1.2. Results and findings
We focus on OS kernels deployed in cloud environments that are typically used as guest OSs to run untrusted applications with high-performance requirements.
We developed COZART, a new OS kernel debloating framework on top of QEMU. COZART employs instruction-level tracing from QEMU to achieve visibility into the boot phase. COZART tracks the kernel code and maps it to kernel configuration options. COZART moves kernel tracing off the critical path—with our framework, one can generate CONFIGLETS (a set of configuration options) offline specific to an application or a deployment environment. We term the former APPLETS and the latter BASELETS. Given a set of target applications, COZART can generate a debloated kernel by directly composing the APPLETS and the BASELET generated offline into a full kernel configuration. Such composability enables COZART to incrementally build new kernels by reusing CONFIGLETS (saving repetitive tracing efforts) and previously built files (e.g., the object files and LKMs).
We use COZART as a vehicle to conduct a number of experimental studies on different types of OS kernels (such as Linux, the L4 microkernel1, and Amazon Firecracker kernel2) with a wide variety of applications (such as HTTPD, Memcached, MySQL, NGINX, PHP, and Redis). Our studies lead to the following results and findings:
ftrace) can address kernel configuration options that control intra-function features. The overhead of instruction-level tracing is acceptable for running test suites and performance benchmarks.
kvmconfigconfiguration templates respectively.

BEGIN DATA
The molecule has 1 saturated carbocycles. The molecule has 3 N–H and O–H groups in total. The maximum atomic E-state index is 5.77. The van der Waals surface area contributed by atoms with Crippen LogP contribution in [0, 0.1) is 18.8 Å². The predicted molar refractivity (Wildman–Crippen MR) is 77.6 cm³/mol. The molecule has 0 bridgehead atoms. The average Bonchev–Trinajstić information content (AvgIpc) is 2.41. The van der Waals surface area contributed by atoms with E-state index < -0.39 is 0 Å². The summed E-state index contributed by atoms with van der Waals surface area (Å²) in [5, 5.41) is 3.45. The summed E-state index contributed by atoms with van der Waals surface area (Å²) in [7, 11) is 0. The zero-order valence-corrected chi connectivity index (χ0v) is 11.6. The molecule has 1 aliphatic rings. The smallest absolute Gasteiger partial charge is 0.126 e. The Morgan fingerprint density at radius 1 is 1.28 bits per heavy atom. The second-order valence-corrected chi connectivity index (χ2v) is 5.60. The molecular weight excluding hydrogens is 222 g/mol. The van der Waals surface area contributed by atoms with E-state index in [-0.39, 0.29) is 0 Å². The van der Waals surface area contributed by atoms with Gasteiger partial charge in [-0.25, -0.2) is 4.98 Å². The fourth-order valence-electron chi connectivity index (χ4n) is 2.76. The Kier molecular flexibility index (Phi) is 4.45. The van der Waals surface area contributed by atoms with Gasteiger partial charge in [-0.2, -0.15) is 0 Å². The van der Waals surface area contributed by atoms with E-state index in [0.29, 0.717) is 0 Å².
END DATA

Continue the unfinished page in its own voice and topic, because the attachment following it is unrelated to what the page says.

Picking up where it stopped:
We first provide an overview of the kernel configuration eco-system using Linux as an example.
2.1. Configuration options
A kernel configuration is composed of a set of configuration options. A kernel module could have multiple options, each of which controls which code will be included in the final kernel binary. Configuration options control different granularities of kernel code such as statements and functions which are implemented by C preprocessors, as well as object files which are implemented based on Makefiles entries.
C preprocessors select code blocks based on
#ifdef/#ifndef directives—configuration options are used as macros to determine whether to include such conditional groups in the compiled kernel. Figure 1a and b shows examples of C preprocessors for two configuration options, with statement and function granularity, respectively.
Makefiles are used to determine whether or not to include certain object files in the compiled kernel. For instance, in Figure 1c,
CONFIG_CACHEFILES are both configuration options in a Makefile. The detailed characteristics of kernel configuration patterns have been studied before.7,19
Statement-level configuration options (such as those in Figure 1a) cannot be identified by function-level tracing used by existing kernel debloating tools.12, 13, 16 In fact, we find that 31% of C preprocessors in Linux 4.18 are statement-level options.